Elvis's Early Years
Movie Review: The Last Train to Memphis
Graceland Pictures, 2015
Howard Don Jamison, Movie Reviewer, The New York Times
Full Disclosure. I have long been an Elvis Presley fan, or rather a fan of Elvis's music.
Early in this new movie about the King of Rock 'n Roll, in a drawn out scene covering what I consider a pivotal point in his career --
make that the pivotal point -- I cried.
It is a steamy Memphis night, July 5, 1954. Elvis is but 19 years old and yearning to make his musical talents known.
His only outlet is a struggling recording studio, Sun Records.
Sun's proprietor is one Sam Phillips, a legend now but then an
unknown recording engineer whose stated desire is to find local, white talent that can
capture the soul sound of the region's black rural population. To make ends meet he advertises "We will record anything, anywhere -
at any time."
Elvis has already been to his studio two or three times to record songs "for my mother," at $4 a pop. Somewhere in the back of his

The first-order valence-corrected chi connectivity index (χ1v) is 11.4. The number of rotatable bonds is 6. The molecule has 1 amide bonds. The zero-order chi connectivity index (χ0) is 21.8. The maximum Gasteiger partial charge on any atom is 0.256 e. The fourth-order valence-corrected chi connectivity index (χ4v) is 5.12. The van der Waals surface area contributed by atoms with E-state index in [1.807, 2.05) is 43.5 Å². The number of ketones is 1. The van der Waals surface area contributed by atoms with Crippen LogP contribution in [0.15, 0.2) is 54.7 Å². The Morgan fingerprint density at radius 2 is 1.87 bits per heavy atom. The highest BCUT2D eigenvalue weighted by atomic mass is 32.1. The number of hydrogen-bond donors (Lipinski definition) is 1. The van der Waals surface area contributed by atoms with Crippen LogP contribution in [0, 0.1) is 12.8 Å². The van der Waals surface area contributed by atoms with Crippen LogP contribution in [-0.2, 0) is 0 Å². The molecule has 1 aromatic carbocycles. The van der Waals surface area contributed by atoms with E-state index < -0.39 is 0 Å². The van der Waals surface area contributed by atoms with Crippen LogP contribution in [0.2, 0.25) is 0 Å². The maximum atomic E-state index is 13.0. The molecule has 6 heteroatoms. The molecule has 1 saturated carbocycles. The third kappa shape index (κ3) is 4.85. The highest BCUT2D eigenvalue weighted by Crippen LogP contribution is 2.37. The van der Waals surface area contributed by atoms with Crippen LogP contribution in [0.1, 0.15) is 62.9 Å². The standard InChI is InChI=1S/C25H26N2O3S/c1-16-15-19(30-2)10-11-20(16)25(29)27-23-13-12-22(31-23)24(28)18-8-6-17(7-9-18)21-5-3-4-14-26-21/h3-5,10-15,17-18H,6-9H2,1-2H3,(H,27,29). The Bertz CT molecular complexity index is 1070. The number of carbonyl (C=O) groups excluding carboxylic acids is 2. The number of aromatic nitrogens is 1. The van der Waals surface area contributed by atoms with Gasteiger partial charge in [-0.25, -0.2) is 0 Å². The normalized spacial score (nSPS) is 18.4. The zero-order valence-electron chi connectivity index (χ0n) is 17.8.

mind he surely hopes to be discovered, but it's not happening. He works as a truck driver, and keeps showing up at Sun. He has a good voice,
and one day Phillips invites him to sing some ballads. For the session Phillips brings in two professional musicians as
backup, Bill Black (bass) and Scotty Moore (guitar). They, too, are now legendary.
Elvis sings his ballads, but nothing clicks. The night goes on, no spark. They take a break. The evening's about over. A dud, it
seems. Then Elvis starts foolinF around on his guitar with a song written in the 1940s by one Arthur "Bigboy" Crudup,
called That's All Right Mama. (Sun leaves out 'Mama' in the title. Click
here for the song on youtube.)
Elvis sings it in a bluesy style, and the two pros pick up and join him. They're not being recorded now,
just having a good ol' time. Phillips hears them and says something like, 'wait a minute, what's that? Let's record it.'
As I watch Elvis sing into the mike the tears come. Because I know that this singular event is the
start of the most remarkable music career in our nation's history (Jolson, Sinatra, Dylan and Jackson notwithstanding).
And we all know how it will end, in tragedy just 23 years later.
(Some consider That's All Right the first true rock and roll record. Others anoint as first the
1951 recording of Rocket 88 by Ike Turner and Jackie Brenston.